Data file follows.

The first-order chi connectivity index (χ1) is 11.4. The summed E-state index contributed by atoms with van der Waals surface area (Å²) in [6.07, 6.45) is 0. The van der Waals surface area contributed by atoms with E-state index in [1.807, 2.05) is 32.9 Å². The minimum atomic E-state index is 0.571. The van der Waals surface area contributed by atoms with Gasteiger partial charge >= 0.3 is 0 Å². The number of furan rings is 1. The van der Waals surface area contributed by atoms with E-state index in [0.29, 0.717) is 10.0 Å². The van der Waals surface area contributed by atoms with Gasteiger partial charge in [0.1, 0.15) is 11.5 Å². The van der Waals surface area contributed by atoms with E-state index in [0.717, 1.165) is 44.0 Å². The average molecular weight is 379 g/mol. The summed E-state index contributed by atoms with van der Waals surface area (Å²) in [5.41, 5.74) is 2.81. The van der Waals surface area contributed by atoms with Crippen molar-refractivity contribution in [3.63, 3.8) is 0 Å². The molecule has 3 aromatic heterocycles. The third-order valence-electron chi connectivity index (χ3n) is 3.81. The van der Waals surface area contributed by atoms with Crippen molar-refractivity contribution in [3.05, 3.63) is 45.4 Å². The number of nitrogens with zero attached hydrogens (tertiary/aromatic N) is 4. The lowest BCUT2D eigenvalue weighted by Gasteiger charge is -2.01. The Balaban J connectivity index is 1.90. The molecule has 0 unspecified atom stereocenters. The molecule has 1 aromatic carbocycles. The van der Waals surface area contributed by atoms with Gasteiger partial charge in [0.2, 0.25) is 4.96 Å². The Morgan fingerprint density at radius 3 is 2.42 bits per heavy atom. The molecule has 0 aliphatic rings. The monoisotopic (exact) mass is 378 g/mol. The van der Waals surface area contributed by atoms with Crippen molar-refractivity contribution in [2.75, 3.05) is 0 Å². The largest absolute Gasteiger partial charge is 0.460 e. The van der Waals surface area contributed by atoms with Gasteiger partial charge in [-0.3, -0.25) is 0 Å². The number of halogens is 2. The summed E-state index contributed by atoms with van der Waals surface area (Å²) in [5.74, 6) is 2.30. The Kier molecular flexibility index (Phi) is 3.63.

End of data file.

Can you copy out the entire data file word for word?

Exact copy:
The first-order chi connectivity index (χ1) is 11.4. The summed E-state index contributed by atoms with van der Waals surface area (Å²) in [6.07, 6.45) is 0. The van der Waals surface area contributed by atoms with E-state index in [1.807, 2.05) is 32.9 Å². The minimum atomic E-state index is 0.571. The van der Waals surface area contributed by atoms with Gasteiger partial charge >= 0.3 is 0 Å². The number of furan rings is 1. The van der Waals surface area contributed by atoms with E-state index in [0.29, 0.717) is 10.0 Å². The van der Waals surface area contributed by atoms with Gasteiger partial charge in [0.1, 0.15) is 11.5 Å². The van der Waals surface area contributed by atoms with E-state index in [0.717, 1.165) is 44.0 Å². The average molecular weight is 379 g/mol. The summed E-state index contributed by atoms with van der Waals surface area (Å²) in [5.41, 5.74) is 2.81. The van der Waals surface area contributed by atoms with Crippen molar-refractivity contribution in [3.63, 3.8) is 0 Å². The molecule has 3 aromatic heterocycles. The third-order valence-electron chi connectivity index (χ3n) is 3.81. The van der Waals surface area contributed by atoms with Crippen molar-refractivity contribution in [3.05, 3.63) is 45.4 Å². The number of nitrogens with zero attached hydrogens (tertiary/aromatic N) is 4. The lowest BCUT2D eigenvalue weighted by Gasteiger charge is -2.01. The Balaban J connectivity index is 1.90. The molecule has 0 unspecified atom stereocenters. The molecule has 1 aromatic carbocycles. The van der Waals surface area contributed by atoms with Gasteiger partial charge in [0.2, 0.25) is 4.96 Å². The Morgan fingerprint density at radius 3 is 2.42 bits per heavy atom. The molecule has 0 aliphatic rings. The monoisotopic (exact) mass is 378 g/mol. The van der Waals surface area contributed by atoms with Crippen molar-refractivity contribution in [2.75, 3.05) is 0 Å². The largest absolute Gasteiger partial charge is 0.460 e. The van der Waals surface area contributed by atoms with Gasteiger partial charge in [-0.3, -0.25) is 0 Å². The number of halogens is 2. The summed E-state index contributed by atoms with van der Waals surface area (Å²) in [5.74, 6) is 2.30. The Kier molecular flexibility index (Phi) is 3.63.